At least 15,000 people were fined and penalized for blowing over .08 while the law was in place, paying about $4,500 each in fines and fees.
But on Thursday Justice Jon Sigurdson rejected the argument that the fines were collected under an invalid law "enacted in bad faith" and should be refunded "on the principle of unjust enrichment."
Sigurdson ruled the government "did not engage in any misconduct or bad faith actions" when it enacted the law.
"I have found that the doctrine of qualified immunity provides a complete defence to both of these claims," wrote Sigurdson.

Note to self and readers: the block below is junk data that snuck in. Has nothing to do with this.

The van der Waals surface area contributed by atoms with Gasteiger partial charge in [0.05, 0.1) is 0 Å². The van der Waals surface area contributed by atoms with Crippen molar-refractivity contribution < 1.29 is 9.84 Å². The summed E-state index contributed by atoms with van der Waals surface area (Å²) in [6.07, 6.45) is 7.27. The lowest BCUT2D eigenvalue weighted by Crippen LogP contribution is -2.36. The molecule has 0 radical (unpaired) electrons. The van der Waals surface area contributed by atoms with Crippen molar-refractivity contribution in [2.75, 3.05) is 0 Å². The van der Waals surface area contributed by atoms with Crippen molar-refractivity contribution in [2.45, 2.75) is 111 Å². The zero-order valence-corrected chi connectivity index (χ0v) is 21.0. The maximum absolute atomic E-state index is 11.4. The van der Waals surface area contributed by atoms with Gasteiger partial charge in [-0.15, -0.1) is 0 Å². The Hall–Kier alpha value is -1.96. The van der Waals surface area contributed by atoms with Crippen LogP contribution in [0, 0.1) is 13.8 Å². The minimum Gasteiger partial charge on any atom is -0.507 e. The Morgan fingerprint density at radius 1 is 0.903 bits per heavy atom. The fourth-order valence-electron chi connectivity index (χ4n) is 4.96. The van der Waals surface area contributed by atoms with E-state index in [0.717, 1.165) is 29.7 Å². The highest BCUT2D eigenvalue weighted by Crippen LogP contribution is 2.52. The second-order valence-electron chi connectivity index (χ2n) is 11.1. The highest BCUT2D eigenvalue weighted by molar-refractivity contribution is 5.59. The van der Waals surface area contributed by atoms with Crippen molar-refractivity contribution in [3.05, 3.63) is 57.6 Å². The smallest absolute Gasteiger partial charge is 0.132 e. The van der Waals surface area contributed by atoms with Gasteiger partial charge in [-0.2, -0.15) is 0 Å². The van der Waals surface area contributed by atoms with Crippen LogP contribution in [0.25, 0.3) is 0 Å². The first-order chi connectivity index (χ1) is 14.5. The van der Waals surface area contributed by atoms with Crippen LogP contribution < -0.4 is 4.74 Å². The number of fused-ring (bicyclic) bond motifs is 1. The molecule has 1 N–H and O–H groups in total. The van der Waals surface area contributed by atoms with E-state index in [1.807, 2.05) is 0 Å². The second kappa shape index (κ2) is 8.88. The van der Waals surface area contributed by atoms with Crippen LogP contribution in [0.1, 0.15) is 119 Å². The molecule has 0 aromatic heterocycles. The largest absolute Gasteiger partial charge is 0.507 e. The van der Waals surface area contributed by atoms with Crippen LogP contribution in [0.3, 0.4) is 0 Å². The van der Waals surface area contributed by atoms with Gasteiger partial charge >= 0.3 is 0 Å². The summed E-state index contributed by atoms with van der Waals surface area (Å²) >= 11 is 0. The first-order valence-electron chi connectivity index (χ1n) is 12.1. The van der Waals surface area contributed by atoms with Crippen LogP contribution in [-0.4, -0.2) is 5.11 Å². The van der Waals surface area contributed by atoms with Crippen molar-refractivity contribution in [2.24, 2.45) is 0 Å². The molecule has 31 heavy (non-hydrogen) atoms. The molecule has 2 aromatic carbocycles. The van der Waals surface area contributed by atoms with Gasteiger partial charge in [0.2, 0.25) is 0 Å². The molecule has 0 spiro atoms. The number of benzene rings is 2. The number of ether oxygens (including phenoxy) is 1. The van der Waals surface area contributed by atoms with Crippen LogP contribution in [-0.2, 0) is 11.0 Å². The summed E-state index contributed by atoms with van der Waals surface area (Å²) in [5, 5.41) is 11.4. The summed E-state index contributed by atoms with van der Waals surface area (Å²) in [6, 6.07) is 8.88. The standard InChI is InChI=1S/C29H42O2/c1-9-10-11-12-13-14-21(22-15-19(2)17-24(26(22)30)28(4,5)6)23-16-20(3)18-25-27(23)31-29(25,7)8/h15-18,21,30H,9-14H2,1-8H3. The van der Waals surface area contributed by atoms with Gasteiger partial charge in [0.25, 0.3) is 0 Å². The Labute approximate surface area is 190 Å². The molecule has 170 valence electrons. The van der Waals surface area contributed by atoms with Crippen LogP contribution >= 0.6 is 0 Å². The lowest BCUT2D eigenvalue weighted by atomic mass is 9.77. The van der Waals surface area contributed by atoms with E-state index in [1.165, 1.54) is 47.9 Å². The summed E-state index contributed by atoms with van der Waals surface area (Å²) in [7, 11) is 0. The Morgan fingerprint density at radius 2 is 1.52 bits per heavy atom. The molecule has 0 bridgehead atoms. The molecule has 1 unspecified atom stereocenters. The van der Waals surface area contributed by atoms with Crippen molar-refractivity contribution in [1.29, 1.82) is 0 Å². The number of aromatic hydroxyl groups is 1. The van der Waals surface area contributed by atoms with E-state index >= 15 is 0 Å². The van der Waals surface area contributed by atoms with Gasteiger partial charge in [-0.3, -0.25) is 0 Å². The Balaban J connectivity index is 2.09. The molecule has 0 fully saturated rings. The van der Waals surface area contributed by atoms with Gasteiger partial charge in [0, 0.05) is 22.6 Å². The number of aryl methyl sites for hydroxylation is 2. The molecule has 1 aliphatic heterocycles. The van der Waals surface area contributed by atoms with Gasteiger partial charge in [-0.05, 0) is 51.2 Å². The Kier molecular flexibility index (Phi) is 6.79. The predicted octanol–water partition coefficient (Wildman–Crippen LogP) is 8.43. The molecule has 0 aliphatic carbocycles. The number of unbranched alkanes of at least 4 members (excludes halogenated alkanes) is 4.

Furthermore Sigurdson ruled that anyone with any outstanding fees, penalties and suspensions would still have to serve or pay them.
Angry B.C. drivers filed a flurry of lawsuits seeking reimbursement of thousands of dollars in fines and fees, after Justice Sigurdson struck down parts of the legislation as unconstitutional, last November.
The November ruling found 90-day suspensions and costly interlock devices too harsh for an offence drivers have limited means to appeal.
The B.C. government has since passed an amended version of the law, which it says will enhance fairness for drivers accused of being impaired and increase public confidence.